scary. My recommendation would be to use 4 layers
of tape if you’re doing this. Maybe 5. The patch is bulging worse than any of the
other hacks, and clearly it’s hanging on for dear life. I’d only recommend this as a last resort. And finally the dollar. The more I look at this the more it looks
like the dollar got the luck of the draw in terms of holes. But upon closer inspection, it’s just a
good hack. There’s a reason why so many people will
tell you this has gotten them home. Do we have reason to believe that this would
perform any better than another rolled up peice of paper? Well yes. Currency is made of very good material which
resists moisture, handling, and all sorts of stress. On a big tear I’d be more inclined to use
the boot since it sticks in place, but man the case for the dollar is pretty strong. What do you guys think? I know this experiment was far from scientific
and the holes were far from perfect, but the results were interesting enough to warrant
some more testing. What would you like to see? Have you used any of these hacks to get home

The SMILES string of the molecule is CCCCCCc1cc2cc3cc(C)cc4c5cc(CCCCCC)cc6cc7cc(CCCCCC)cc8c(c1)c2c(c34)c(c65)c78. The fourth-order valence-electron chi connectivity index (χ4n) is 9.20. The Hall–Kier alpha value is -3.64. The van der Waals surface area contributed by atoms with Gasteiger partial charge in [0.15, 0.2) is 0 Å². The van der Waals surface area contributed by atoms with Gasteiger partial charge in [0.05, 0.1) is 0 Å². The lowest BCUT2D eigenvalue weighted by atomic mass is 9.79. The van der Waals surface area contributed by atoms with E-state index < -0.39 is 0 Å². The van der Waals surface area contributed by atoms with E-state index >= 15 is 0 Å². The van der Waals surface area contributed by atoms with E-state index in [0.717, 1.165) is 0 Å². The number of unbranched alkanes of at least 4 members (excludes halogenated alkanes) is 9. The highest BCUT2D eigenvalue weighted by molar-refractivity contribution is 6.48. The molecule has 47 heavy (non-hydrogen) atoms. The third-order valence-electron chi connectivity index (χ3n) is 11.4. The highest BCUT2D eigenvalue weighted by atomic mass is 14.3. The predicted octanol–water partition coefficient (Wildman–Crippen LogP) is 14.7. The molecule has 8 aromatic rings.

before? Thanks for riding with me today, and I’ll
see you next time.

5 Tire Sidewall Repair Hacks, Tested
Tagged on:                                             

100 thoughts on “5 Tire Sidewall Repair Hacks, Tested

  • October 22, 2018 at 2:41 am
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    Future vid idea, do a bunny hop on your bmx with 100psi tires 😂🤘

    Reply
  • October 27, 2018 at 1:48 am
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    tire max pressure is 60psi without the holes, as Seth said in his bike check for this bike

    puts 120psi in it after tearing holes in it

    Reply
  • October 28, 2018 at 8:46 pm
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    what are canadians supposed to use loonies

    Reply
  • October 30, 2018 at 1:00 pm
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    Do you have any methods for a more robust fix for sidewall tears?

    Reply
  • November 1, 2018 at 9:40 am
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    Reifenstiefel

    Reply
  • November 7, 2018 at 10:02 pm
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    dollar bill taped down with layers of tape with the tire boot over it indestructible 😂

    Reply
  • November 10, 2018 at 9:25 pm
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    Very very interesting.
    I have a couple of 1$ notes from a previous trip. Never thought they could be useful at that.
    thx. very informative.

    Reply
  • November 23, 2018 at 3:47 am
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    Bring the D.

    Reply
  • December 5, 2018 at 5:20 am